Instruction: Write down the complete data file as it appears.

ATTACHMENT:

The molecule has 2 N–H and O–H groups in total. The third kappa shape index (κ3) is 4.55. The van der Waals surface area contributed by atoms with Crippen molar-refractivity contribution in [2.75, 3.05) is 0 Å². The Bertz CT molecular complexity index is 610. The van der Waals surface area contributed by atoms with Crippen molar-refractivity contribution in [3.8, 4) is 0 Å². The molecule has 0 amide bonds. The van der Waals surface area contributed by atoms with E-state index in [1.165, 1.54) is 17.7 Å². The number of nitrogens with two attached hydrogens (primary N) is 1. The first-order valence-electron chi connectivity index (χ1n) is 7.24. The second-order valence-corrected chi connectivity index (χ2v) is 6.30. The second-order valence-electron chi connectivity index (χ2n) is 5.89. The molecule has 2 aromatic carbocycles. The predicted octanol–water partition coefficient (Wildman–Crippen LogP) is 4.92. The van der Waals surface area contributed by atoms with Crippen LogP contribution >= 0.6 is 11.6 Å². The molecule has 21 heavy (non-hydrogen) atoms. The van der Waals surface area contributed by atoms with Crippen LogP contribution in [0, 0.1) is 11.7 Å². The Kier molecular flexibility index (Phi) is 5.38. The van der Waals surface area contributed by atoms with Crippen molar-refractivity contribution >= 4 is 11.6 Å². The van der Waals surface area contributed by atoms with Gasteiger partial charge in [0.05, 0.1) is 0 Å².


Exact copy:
The molecule has 2 N–H and O–H groups in total. The third kappa shape index (κ3) is 4.55. The van der Waals surface area contributed by atoms with Crippen molar-refractivity contribution in [2.75, 3.05) is 0 Å². The Bertz CT molecular complexity index is 610. The van der Waals surface area contributed by atoms with Crippen molar-refractivity contribution in [3.8, 4) is 0 Å². The molecule has 0 amide bonds. The van der Waals surface area contributed by atoms with E-state index in [1.165, 1.54) is 17.7 Å². The number of nitrogens with two attached hydrogens (primary N) is 1. The first-order valence-electron chi connectivity index (χ1n) is 7.24. The second-order valence-corrected chi connectivity index (χ2v) is 6.30. The second-order valence-electron chi connectivity index (χ2n) is 5.89. The molecule has 2 aromatic carbocycles. The predicted octanol–water partition coefficient (Wildman–Crippen LogP) is 4.92. The van der Waals surface area contributed by atoms with Crippen LogP contribution >= 0.6 is 11.6 Å². The molecule has 21 heavy (non-hydrogen) atoms. The van der Waals surface area contributed by atoms with Crippen LogP contribution in [0, 0.1) is 11.7 Å². The Kier molecular flexibility index (Phi) is 5.38. The van der Waals surface area contributed by atoms with Crippen molar-refractivity contribution >= 4 is 11.6 Å². The van der Waals surface area contributed by atoms with Gasteiger partial charge in [0.05, 0.1) is 0 Å².